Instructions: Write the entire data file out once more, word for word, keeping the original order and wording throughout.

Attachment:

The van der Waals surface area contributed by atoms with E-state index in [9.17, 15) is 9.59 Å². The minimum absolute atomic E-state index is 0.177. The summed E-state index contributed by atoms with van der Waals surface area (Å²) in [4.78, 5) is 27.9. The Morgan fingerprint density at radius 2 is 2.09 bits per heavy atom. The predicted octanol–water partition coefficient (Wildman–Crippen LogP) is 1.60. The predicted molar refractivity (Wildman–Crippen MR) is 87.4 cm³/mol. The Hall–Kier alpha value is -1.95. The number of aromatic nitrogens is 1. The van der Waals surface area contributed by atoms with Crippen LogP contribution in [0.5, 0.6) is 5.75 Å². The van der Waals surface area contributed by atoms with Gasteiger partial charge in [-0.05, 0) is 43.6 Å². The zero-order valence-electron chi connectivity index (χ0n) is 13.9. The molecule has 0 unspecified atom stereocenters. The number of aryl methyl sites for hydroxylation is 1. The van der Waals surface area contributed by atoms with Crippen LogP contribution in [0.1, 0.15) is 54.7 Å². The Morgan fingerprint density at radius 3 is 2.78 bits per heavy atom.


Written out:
The van der Waals surface area contributed by atoms with E-state index in [9.17, 15) is 9.59 Å². The minimum absolute atomic E-state index is 0.177. The summed E-state index contributed by atoms with van der Waals surface area (Å²) in [4.78, 5) is 27.9. The Morgan fingerprint density at radius 2 is 2.09 bits per heavy atom. The predicted octanol–water partition coefficient (Wildman–Crippen LogP) is 1.60. The predicted molar refractivity (Wildman–Crippen MR) is 87.4 cm³/mol. The Hall–Kier alpha value is -1.95. The number of aromatic nitrogens is 1. The van der Waals surface area contributed by atoms with Crippen LogP contribution in [0.5, 0.6) is 5.75 Å². The van der Waals surface area contributed by atoms with Gasteiger partial charge in [-0.05, 0) is 43.6 Å². The zero-order valence-electron chi connectivity index (χ0n) is 13.9. The molecule has 0 unspecified atom stereocenters. The number of aryl methyl sites for hydroxylation is 1. The van der Waals surface area contributed by atoms with Crippen LogP contribution in [0.1, 0.15) is 54.7 Å². The Morgan fingerprint density at radius 3 is 2.78 bits per heavy atom.